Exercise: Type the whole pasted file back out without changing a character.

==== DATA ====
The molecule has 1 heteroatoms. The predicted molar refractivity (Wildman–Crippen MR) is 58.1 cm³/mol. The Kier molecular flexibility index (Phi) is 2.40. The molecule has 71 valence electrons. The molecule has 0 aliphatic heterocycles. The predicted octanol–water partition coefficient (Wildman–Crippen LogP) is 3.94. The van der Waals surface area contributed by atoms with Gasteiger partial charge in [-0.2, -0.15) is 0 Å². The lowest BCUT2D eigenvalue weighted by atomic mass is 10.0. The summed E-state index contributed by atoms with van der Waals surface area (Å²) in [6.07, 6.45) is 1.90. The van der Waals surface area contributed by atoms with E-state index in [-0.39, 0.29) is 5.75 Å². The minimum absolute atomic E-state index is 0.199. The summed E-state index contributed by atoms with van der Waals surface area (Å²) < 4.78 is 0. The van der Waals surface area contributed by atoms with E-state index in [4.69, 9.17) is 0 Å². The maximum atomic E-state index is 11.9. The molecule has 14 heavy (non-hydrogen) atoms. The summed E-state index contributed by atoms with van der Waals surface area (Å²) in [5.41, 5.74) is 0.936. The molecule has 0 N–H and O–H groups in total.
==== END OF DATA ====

The molecule has 1 heteroatoms. The predicted molar refractivity (Wildman–Crippen MR) is 58.1 cm³/mol. The Kier molecular flexibility index (Phi) is 2.40. The molecule has 71 valence electrons. The molecule has 0 aliphatic heterocycles. The predicted octanol–water partition coefficient (Wildman–Crippen LogP) is 3.94. The van der Waals surface area contributed by atoms with Gasteiger partial charge in [-0.2, -0.15) is 0 Å². The lowest BCUT2D eigenvalue weighted by atomic mass is 10.0. The summed E-state index contributed by atoms with van der Waals surface area (Å²) in [6.07, 6.45) is 1.90. The van der Waals surface area contributed by atoms with E-state index in [-0.39, 0.29) is 5.75 Å². The minimum absolute atomic E-state index is 0.199. The summed E-state index contributed by atoms with van der Waals surface area (Å²) < 4.78 is 0. The van der Waals surface area contributed by atoms with E-state index in [4.69, 9.17) is 0 Å². The maximum atomic E-state index is 11.9. The molecule has 14 heavy (non-hydrogen) atoms. The summed E-state index contributed by atoms with van der Waals surface area (Å²) in [5.41, 5.74) is 0.936. The molecule has 0 N–H and O–H groups in total.